Can an employer monitor (i.e. spy on) their employees’ online productivity (i.e. slacker, time-wasting cyberloafing)? Today I participated in a Lancaster House session on “Cyberloafing, Cyberspying” – two sides of the same labour relations coin, but full of divergent expectations and perspectives. I learned a ton from my fellow panelists, Dan Scott and Susan Munn, who represent unions and the government respectively, as well as the moderators, Shana French and Anne Gregory.
The common thread throughout the program was how to work through divergent expectations of privacy in the workplace.
Expectations of Privacy
This expectation of privacy informs whether online activity on company time is cyberloafing that can translate into a type of employee time theft, or whether efforts to monitor reasonable online activity is in fact cyberspying that stomps on the privacy rights of individuals.
At the end of the day, it’s all a matter of perspective: age, generation, living near quick and cheap internet access, as well as how much you participate socially and consume information online and thus see it as everyday behaviour. For most millennials and employees now entering the workforce, it’s just part of life – how can you quickly access information and your professional network without regular, if not frequent online activity? The theory is that time spent on a quick tweet or text is counter-balanced by the benefits and increased efficiency on work related tasks.
And that’s assuming you can pull apart what is a personal versus professional task. It’s now old news that so many of us blur our professional and personal lives, and that the online universe is very much the driving engine of this new reality. That doesn’t mean, however, that any clear answers have emerged to answer how to balance employee privacy with the employer’s need to ensure security of its electronic assets, or how to balance personal online activity during the work day with the relentless demand of work after hours.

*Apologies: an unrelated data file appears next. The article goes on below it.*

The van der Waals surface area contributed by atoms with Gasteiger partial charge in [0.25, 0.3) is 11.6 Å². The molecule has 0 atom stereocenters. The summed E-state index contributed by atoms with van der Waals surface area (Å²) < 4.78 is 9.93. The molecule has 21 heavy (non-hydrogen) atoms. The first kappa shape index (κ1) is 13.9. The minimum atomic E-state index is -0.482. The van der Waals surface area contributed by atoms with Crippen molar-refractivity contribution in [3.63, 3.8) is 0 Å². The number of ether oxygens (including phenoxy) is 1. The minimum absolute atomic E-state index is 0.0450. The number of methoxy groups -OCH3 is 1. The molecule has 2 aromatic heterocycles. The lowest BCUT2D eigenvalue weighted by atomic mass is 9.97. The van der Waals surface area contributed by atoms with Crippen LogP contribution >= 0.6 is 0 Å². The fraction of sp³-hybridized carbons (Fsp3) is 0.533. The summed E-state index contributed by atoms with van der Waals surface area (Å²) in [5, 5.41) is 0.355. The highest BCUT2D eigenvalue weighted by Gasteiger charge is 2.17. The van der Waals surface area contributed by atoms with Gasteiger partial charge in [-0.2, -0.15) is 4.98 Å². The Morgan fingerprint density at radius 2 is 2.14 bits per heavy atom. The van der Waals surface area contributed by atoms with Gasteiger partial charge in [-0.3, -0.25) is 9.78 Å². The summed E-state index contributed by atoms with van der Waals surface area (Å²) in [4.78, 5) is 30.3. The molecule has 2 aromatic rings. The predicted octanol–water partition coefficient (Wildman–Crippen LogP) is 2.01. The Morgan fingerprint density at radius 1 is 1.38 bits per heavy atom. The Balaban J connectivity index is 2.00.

How to Monitor (Spy on) Your Employee
The practical question discussed in the Cyberloafing & Cyberspying conference today was whether an employer had the right to monitor its employees’ online activity, and if yes, how to do so within the limits of the law. A brief blog post couldn’t capture the full hour and a half discussion, but suffice it to say that there was general consensus that the starting point is to always consider what is the purpose for monitoring an employee’s online workplace activity.
If the purpose is a targeted, covert operation to build a case against an employee without any reasonable cause to suspect problem behaviour, an employer will run up against serious evidentiary and procedural problems, let alone privacy law complaints. If, however, the purpose of the monitoring is part of a system-wide, random audit of the company’s server and electronic systems generally, and employees are put on notice that such regular monitoring shall be conducted for the purpose of system security, the odds are that the employee will have difficulty making a case for any cyberspying-type activity.
Most monitoring/spying falls in a grey area between these two extremes. As with so many privacy and online issues, the context and purpose for gathering the information is critical, and should be the starting point for most online monitoring of employees, but is only the tip of the iceberg of the various land mines (and/or vast opportunities) of which to be aware in the new online world.